Science

New method quickly detects bee-killing pesticides in honey

New method quickly detects bee...
If high levels of pyrethroids are detected in a beehive's honey, authorities can check to see if farmers in the area are using excessive amounts of the pesticides on their crops
If high levels of pyrethroids are detected in a beehive's honey, authorities can check to see if farmers in the area are using excessive amounts of the pesticides on their crops
View 1 Image
If high levels of pyrethroids are detected in a beehive's honey, authorities can check to see if farmers in the area are using excessive amounts of the pesticides on their crops
1/1
If high levels of pyrethroids are detected in a beehive's honey, authorities can check to see if farmers in the area are using excessive amounts of the pesticides on their crops

Although the causes of colony collapse disorder still aren't entirely understood, pesticides known as pyrethroids appear to be one of the main culprits. Thanks to a new technique, it should now be easier than ever to detect these chemicals in the honey of affected beehives.

Colony collapse disorder occurs when most of a honeybee hive's worker bees disappear. Just the queen and a few other bees are left behind, and they're ultimately unable to maintain the colony.

Possible causes include mite infestations, habitat loss and malnutrition, but pyrethroids likely also play a major role. While they're obviously not designed to target bees – since honeybees play a major role in pollinating crops – they're pretty indiscriminate, killing pest insects and beneficial insects alike.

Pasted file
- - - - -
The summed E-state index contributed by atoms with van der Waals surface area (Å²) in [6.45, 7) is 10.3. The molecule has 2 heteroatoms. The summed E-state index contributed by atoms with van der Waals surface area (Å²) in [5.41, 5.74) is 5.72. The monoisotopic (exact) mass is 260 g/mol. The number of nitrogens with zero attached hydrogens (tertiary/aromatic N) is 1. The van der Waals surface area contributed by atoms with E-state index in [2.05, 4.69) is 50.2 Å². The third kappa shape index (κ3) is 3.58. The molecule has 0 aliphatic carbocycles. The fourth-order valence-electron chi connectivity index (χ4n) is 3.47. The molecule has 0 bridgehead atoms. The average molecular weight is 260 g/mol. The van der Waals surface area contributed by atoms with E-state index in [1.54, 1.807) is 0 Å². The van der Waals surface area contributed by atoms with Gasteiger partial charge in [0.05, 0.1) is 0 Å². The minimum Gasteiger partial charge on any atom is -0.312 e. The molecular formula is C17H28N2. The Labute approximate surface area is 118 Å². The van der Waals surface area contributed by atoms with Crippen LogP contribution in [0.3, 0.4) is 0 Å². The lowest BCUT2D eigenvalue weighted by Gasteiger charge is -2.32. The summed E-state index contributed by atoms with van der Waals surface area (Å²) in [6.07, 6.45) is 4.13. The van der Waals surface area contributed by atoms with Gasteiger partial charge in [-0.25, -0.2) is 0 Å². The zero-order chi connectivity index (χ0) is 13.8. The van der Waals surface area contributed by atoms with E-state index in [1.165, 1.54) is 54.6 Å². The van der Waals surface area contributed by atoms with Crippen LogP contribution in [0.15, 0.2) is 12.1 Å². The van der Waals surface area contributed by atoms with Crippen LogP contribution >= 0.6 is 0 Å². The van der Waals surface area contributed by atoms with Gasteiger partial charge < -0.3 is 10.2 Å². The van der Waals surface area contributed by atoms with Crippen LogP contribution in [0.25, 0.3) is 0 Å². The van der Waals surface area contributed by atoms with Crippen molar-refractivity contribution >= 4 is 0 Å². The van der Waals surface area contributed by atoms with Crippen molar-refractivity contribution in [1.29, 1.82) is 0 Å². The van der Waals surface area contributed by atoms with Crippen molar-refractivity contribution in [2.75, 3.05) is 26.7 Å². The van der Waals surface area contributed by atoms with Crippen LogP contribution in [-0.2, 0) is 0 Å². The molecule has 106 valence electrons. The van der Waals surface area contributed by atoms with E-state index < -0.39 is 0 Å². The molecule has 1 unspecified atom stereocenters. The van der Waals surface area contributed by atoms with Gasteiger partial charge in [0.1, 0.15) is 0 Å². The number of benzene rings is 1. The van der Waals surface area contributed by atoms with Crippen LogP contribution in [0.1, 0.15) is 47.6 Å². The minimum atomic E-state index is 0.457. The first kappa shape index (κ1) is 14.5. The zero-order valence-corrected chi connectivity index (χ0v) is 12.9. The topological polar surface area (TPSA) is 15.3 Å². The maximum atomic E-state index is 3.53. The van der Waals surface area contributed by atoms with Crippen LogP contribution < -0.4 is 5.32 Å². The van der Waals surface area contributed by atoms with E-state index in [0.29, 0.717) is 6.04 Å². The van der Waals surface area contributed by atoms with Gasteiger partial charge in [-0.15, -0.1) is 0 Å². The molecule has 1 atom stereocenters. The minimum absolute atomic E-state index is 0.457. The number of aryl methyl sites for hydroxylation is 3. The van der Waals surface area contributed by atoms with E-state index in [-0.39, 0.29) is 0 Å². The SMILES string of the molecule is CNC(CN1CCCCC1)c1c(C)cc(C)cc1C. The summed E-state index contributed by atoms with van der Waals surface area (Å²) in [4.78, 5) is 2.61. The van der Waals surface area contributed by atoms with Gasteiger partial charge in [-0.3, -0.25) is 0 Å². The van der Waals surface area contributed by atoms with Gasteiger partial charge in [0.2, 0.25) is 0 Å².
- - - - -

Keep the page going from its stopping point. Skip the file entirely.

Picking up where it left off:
One way of finding out if bees have been exposed to pyrethroids at nearby farms involves checking to see if the insects have passed the pesticides into their honey. That said, doing so has previously been difficult – pyrethroids are poorly soluble in water, making it hard to separate them from the honey for detection and quantification.

Now, however, scientists from Canada's University of Waterloo have devised an automated process that involves first adding a small amount of alcohol to the honey, dissolving any pyrethroids that may be suspended within it. A technique known as solid phase microextraction is then used to quickly and easily extract those pesticides, so their presence can be verified and their concentration can be measured.

"It is our hope that this very simple method will help authorities determine where these pesticides are in use at unsafe levels to ultimately help protect the honeybee population," says the lead scientist, Prof. Janusz Pawliszyn.

A paper on the research was recently published in the journal Food Chemistry.

Source: University of Waterloo

3 comments
3 comments
buzzclick
This development is encouraging. Every effort must be made to understand what has been causing colony collapse in the past 20 years. These hard-working critters are indispensable in the food chain. They pollinate our crops AND provide us with amazing honey and wax. Without them we would be screwed. Indiscriminate use of pesticides like pyrethroids is grossly irresponsible. Stupid humans should know better.
Don Duncan
The FDA doesn't test foods or chemicals. It relies on the producers to test and report. Do they? Would you report your product is unsafe if you could get away with profiting from it without much chance of punishment? Monsanto was making a $BILLION/year from Roundup for over 40 years and making false claims about its safety. People who do that are protected by laws they legally pay for, e.g., lobbying, i.e., legally bribing the legislative, executive, and judicial branches. Representatives mostly represent themselves while insisting they are "public servants". And under the universal political system where one authority has a monopoly of violence, the morally bankrupt prosper. This is how its always been. Ignorance and fear instilled by youth indoctrination and propaganda cripple the cognitive ability of the majority as they self-enslave and call it freedom.
This is what Dylan meant when he asked the question: "When will they ever learn?"
ljaques
I hope this method/product works and is respected by farmers and Big Ag so we can finally protect the bees and reverse the colony losses.